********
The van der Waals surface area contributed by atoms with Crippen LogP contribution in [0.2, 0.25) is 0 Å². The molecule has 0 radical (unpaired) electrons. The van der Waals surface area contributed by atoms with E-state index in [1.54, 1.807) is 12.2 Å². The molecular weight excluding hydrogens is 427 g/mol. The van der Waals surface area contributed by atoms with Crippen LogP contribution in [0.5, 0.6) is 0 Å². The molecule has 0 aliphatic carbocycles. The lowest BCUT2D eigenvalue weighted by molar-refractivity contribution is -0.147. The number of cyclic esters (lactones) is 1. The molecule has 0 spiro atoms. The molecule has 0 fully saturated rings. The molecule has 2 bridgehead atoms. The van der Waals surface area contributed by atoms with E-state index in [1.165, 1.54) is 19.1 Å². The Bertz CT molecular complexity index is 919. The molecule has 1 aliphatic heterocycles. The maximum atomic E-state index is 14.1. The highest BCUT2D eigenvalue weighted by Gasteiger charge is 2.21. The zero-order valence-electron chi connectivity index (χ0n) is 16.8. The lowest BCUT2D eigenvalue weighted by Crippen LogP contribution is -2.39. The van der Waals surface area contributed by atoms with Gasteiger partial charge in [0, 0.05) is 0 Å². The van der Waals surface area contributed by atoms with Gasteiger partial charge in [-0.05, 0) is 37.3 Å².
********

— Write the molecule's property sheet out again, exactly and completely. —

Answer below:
The van der Waals surface area contributed by atoms with Crippen LogP contribution in [0.2, 0.25) is 0 Å². The molecule has 0 radical (unpaired) electrons. The van der Waals surface area contributed by atoms with E-state index in [1.54, 1.807) is 12.2 Å². The molecular weight excluding hydrogens is 427 g/mol. The van der Waals surface area contributed by atoms with Crippen LogP contribution in [0.5, 0.6) is 0 Å². The molecule has 0 aliphatic carbocycles. The lowest BCUT2D eigenvalue weighted by molar-refractivity contribution is -0.147. The number of cyclic esters (lactones) is 1. The molecule has 0 spiro atoms. The molecule has 0 fully saturated rings. The molecule has 2 bridgehead atoms. The van der Waals surface area contributed by atoms with E-state index in [1.165, 1.54) is 19.1 Å². The Bertz CT molecular complexity index is 919. The molecule has 1 aliphatic heterocycles. The maximum atomic E-state index is 14.1. The highest BCUT2D eigenvalue weighted by Gasteiger charge is 2.21. The zero-order valence-electron chi connectivity index (χ0n) is 16.8. The lowest BCUT2D eigenvalue weighted by Crippen LogP contribution is -2.39. The van der Waals surface area contributed by atoms with Gasteiger partial charge in [0, 0.05) is 0 Å². The van der Waals surface area contributed by atoms with Gasteiger partial charge in [-0.05, 0) is 37.3 Å².